Are You Your Worst Enemy?

I'm a Hindu God

I'm a Hindu God

I was talking to my closest friend. We were catching up on life and part of the conversation spilled over to our jobs. Both of us have followed through many, many creative endeavors throughout our lives that intersected in wanting to open up our own school that eventually led to writing, storytelling for me, same difference. He's now a father of the cutest little boy, married, and is in a thriving career, not writing anymore. He may continue later in life, but that's a story he'll have to fulfill. I'm still diligently writing.

He asked how my job was going, and I just told him it's just a job. I even forgot to tell him that I got promoted with a salary increase because I don't care about my corporate job title. I do care about having and earning more money, but since I don't flaunt it, nor am a big spender (yes, girls, I'm a cheap date), I don't really think about it.

Eh? Ehh? I can't hear ya boy

Eh? Ehh? I can't hear ya boy

"You're gonna be there for 50 years," he said.

I was taken aback by that comment, despite the fact that I hate the corporate world. But as a writer who is working on making it, I still have to pay the bills, earn money to go on dates, pay for gas and food on those dates. But most importantly, my job gives me the freedom to write without concerning myself on making it, which was the whole purpose in the first place.

I used to have a sales job selling mortgages, which I hated, and it sapped my energy and creativity.

I started doubting myself, my practices, my vision of a writing career, fame and fortune, seeing my name in big, bright hardback covers. In short, I questioned whether I was doing the right thing. Happening onto my current job, I had to decide whether to take it or not because it was a pretty significant pay cut.

At that point in my life, my longest stint at a single work place was two and half years. I've been in this job for eight. Eight? Almost 3,000 days. That's a tad bit more than two and a half years. Maybe my friend was right, as I spearhead toward my fifty year mark.

"What am I doing? I'm such a loser." I should quit writing and concentrate on moving up the corporate ladder.

I started scouring the Internet for inspirational voices, quotes, and whatnot to help me sort out the conflict within me. I then realized something that I had realized during my years mentoring children. There is no single way or technique for success. Even the meaning behind the word success is different for everyone. And I find joy not in my job, but in writing the story that has engulfed me for so many years. Despite how tired I may be, how much I love just vegetating, sleeping, and doing nothing, I find myself thinking, developing, writing even when I'm not in front of my computer. I came to this conclusion when I drifted off into nothingness, watching crap TV, and knew my path is just that. Mine.

Would I change anything right now? Nope.

So in your life, when you're not doing anything, or doing something mundane, where does your mind go? Follow it. Steve Jobs did. You may never know where it may lead you.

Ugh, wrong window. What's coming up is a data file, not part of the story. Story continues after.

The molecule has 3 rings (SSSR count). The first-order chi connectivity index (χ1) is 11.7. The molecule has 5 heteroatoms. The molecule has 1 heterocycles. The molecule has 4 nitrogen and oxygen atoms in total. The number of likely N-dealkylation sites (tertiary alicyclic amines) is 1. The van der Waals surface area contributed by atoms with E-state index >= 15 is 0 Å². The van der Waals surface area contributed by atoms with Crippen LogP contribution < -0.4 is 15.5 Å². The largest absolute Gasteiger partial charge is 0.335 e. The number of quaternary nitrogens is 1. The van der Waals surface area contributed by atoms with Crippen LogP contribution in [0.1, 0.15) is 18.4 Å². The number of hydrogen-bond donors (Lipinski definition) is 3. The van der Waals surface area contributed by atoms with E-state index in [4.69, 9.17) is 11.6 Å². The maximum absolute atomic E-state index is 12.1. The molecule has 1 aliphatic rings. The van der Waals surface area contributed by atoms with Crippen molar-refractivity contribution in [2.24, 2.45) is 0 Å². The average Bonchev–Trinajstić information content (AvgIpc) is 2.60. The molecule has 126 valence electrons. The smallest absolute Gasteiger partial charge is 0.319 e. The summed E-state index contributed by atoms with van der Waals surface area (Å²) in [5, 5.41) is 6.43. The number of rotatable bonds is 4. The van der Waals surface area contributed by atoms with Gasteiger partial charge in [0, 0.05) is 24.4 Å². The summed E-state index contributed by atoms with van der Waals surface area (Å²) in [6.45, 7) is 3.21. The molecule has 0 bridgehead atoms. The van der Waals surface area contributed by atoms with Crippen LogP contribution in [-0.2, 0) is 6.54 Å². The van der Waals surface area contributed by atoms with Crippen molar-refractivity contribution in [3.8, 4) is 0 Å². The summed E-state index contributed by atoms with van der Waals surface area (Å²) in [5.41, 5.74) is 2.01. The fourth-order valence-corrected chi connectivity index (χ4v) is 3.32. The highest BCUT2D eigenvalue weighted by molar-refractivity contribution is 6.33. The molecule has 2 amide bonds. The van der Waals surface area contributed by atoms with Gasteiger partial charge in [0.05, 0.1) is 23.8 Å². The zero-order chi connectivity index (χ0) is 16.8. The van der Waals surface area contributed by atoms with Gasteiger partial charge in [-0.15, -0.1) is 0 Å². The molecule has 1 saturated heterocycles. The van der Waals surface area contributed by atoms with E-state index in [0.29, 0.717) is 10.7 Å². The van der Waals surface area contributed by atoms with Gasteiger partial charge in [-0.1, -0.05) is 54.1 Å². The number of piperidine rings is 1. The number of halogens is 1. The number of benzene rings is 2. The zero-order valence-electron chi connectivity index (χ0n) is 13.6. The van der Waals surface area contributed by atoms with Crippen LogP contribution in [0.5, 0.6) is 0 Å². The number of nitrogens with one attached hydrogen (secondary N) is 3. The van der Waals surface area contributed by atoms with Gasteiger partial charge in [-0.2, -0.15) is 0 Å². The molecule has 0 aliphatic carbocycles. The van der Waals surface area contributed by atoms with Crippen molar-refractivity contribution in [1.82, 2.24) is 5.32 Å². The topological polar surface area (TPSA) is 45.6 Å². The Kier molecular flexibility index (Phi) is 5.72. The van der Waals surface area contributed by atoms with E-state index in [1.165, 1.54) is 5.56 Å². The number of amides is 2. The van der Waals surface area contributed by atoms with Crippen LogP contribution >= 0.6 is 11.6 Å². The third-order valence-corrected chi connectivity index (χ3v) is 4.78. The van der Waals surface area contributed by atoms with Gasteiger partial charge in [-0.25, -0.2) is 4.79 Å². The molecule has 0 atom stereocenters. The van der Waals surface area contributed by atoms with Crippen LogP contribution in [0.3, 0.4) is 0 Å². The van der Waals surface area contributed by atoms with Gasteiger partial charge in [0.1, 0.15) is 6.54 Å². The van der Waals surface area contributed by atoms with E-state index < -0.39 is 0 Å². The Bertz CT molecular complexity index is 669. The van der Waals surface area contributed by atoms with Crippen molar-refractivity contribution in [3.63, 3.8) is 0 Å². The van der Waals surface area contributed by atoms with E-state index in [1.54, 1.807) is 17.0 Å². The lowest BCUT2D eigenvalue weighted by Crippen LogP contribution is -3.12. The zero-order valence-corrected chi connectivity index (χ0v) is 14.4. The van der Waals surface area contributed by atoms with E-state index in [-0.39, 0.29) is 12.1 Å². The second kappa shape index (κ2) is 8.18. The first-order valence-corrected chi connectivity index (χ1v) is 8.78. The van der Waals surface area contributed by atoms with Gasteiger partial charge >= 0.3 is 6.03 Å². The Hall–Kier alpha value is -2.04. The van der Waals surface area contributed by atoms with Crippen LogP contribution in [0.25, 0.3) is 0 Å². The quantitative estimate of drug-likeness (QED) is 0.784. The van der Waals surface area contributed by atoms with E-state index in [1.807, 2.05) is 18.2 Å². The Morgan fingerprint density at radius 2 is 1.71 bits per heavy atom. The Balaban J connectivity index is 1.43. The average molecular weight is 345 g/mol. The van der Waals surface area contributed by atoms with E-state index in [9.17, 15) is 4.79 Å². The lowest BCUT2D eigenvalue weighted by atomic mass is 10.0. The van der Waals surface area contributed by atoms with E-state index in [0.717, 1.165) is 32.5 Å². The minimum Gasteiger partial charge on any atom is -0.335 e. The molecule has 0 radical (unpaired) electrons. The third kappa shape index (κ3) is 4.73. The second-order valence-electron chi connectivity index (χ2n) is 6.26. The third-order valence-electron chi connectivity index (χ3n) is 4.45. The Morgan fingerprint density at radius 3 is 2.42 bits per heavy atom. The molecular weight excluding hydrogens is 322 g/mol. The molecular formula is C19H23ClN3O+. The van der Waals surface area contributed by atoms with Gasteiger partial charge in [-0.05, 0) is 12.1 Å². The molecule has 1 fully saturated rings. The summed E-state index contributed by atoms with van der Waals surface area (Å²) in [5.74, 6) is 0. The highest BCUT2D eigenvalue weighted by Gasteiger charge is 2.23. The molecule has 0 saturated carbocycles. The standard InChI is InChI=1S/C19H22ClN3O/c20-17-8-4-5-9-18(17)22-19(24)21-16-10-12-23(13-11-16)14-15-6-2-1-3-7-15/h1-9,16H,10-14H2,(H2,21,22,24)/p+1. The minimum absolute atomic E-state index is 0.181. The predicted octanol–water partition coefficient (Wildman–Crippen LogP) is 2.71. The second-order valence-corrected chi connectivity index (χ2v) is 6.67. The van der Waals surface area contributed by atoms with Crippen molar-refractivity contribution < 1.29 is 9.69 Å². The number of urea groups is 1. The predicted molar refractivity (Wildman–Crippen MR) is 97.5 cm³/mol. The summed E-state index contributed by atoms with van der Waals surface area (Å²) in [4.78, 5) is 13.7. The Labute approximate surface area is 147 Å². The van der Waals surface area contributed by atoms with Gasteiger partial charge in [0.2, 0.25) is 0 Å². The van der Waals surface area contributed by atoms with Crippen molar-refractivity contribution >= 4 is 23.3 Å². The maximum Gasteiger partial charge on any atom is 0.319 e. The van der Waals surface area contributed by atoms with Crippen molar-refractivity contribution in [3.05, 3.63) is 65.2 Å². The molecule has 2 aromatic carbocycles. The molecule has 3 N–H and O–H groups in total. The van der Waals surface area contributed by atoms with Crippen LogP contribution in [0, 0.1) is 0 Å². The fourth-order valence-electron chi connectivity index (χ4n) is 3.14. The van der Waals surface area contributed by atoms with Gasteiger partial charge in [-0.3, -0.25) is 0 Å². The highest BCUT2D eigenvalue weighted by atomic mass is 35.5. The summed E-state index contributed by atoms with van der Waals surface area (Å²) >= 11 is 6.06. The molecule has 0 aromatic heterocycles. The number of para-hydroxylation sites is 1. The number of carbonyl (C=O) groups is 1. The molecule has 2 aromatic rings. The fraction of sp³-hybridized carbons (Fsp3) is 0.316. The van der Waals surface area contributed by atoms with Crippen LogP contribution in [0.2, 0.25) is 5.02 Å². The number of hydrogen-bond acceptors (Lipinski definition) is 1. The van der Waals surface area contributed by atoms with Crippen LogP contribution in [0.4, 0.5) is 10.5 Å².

Stealing from Jobs

I’m an Apple fan. Call me a fanboy. Accuse me of drinking Kool-Aid, despite my vice for diet soda. What I love about Apple was Steve Jobs’ philosophy on life, summarized well in 2005 Stanford commencement address. Many Apple centric sites are writing articles about the man who died only a year ago, his legacy, how he changed the world. But I’d like to talk about his autobiography and what a sheep is. Many non-Apple fans call us sheep.

You callin' me sheep, sucka?

You callin' me sheep, sucka?

Sheep – a four-legged animal covered in wool.

I’ve never seen a sheep use an Apple product. Though, I have not seen every sheep in the world.

An article in Wired discussed whether the autobiography Walter Isaacson wrote on Steve Jobs could be used as a path to success and management.

This sticker adds 5 horse power

This sticker adds 5 horse power

I had bought the audio book, unabridged version, from audible.com. As I listened, my ego started to make links between the ways Jobs did things to how I did things. I think we all do this, try to make comparisons with great men and women to assure ourselves that we are somehow on the right path. I stopped myself and knew. I am no Steve Jobs. And no one else is either. I think of a boy in Uganda and know that no other boy in the world will be like that boy. As human beings, we are all different, individuals. That is our biggest strength as a species.

Shut the Fuck Up

Shut the Fuck Up

There’s an app called iTunes U. Basically, it has courses that you can take, a lot of it is free. There’s a section called Creative Writing: A Master Class. There are 10-15 minute snippets of audio/video from famous writers. I’d listened to Michael Crichton, John Irving, Khaled Hosseini. But the one that caught my ear was Sue Grafton, author of best selling mystery novels like “A” IS FOR ALIBI. She said about writing, “There is no path. There is no course you can take. It’s not gonna help if you go to an Ivy League school. It might not hurt you, but it’s not gonna do you any good.”

Now, I’m not playing down education. I certainly don’t want a dude off the street operating on me. But when it comes to paths to success, we rarely know how to get there. I think the important thing is to know where you are, the starting point, and where you want to end up. That way you’ll have a better idea of where you wanna go. Two points make a line, right? Math. It’s an Asian thang. But if you don’t know where you are, how can you know which direction to head? If you don’t know where you want to end up, then are you even asking the question? For most people, no.

After finishing Jobs’ autobiography, my take was success in any form has no prescription. There isn’t a right way nor a wrong way. Sometimes the wrong way will teach us lessons the right way can’t. But going the wrong way all the time won’t get us to where we want to be. If you want to follow Jobs’ path, then listen to your intuition. For that path is unique to you.

The Unbeaten Path

In my postAre You a Complainer,I ask the question, "Are you a complainer?"  Some of you may complain that the last sentence was a bit redundant.  My friend made a comment:  Odd that people would accept a habit that makes them feel miserable.  I think the reason may be people are comfortable.